She triumphed at the 1960 Olympics, going over an Olympic record of 1.85m, which was just one centimetre short of her then World record. 

Her nearest rivals in Rome could only clear 1.71m, giving Balas the greatest winning margin in an Olympic or World Championships women's High Jump contest and a statistic that is unlikely to be improved upon any time soon.

In 1961, she improved her World record on four more occasions, culminating in a clearance of 1.91m in Sofia on 16 July, which was to remain unbeaten until 1971.

Her second Olympic gold medal came at the 1964 Games in Tokyo, where she had a flawless competition up to and including her winning height of 1.90m before she had three unsuccessful attempts at a new World record of 1.92m.
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Abebe Bikila Abebe Bikila's marathon victory at the 1960 Olympic Games was the first time that an Olympic gold medal had been won by a black athlete representing an African nation.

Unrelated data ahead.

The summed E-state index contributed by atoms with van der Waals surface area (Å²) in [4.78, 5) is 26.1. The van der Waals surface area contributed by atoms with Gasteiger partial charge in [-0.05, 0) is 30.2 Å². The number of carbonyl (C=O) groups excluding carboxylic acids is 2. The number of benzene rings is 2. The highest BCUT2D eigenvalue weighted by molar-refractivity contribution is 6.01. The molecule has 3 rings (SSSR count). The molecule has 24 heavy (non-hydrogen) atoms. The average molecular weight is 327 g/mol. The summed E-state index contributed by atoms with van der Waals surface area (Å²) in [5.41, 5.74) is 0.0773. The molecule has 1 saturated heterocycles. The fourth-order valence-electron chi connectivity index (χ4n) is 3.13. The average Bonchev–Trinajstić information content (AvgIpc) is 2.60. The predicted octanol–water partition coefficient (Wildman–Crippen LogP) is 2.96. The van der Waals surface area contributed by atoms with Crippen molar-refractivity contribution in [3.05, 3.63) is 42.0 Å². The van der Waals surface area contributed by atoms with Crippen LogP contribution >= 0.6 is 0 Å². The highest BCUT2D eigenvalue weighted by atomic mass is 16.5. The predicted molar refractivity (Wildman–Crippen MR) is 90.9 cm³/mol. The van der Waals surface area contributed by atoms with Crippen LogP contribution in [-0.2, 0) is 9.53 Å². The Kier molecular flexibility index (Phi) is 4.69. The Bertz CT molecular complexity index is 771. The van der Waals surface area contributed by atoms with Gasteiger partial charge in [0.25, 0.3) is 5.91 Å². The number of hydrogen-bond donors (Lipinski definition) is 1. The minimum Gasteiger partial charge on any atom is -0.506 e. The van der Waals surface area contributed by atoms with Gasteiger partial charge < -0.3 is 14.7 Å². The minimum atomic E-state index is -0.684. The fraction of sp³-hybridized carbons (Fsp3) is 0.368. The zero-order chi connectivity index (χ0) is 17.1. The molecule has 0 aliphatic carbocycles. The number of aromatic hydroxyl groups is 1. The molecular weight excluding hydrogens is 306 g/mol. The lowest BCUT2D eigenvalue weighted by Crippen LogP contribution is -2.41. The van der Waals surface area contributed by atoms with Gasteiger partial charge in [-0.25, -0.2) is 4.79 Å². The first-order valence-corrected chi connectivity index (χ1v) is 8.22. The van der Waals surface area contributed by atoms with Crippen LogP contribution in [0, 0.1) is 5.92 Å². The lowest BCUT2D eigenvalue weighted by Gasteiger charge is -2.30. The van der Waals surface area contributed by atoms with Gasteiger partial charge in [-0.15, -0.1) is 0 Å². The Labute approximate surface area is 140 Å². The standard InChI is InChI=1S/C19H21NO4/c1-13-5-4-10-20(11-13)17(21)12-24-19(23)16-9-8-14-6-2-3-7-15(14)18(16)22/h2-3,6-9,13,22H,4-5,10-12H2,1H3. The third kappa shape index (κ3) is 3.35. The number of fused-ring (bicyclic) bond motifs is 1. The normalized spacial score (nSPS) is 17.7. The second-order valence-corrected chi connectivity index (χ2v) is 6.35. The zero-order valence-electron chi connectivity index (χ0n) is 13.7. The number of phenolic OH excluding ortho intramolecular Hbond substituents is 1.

His triumph in Rome became a beacon for the generations of African runners, particularly from East Africa, that followed in his footsteps in the subsequent decades.

Bikila ran barefoot through the Italian capital, an occasion made even more atmospheric by being the first Olympic marathon to be run at night, crossing the line in what was then a world best of 2:15:16.2.

Between 1960 and 1966, Bikila won 12 out of the 13 marathons he contested; his only loss coming at the 1963 Boston Marathon where he finished fifth.

Due to an appendectomy six weeks beforehand, Bikila was far from the sole favourite for the 1964 Olympics in Tokyo but he proved his doubters wrong in emphatic fashion.

Now wearing running shoes, he forced the pace from 15km and had a clear lead by the halfway point, eventually crossing the line in 2:12:11.2, which took nearly two minutes off the previous world best.

Bikila also started the 1968 Olympic marathon but had to drop out at 17km due to leg problems.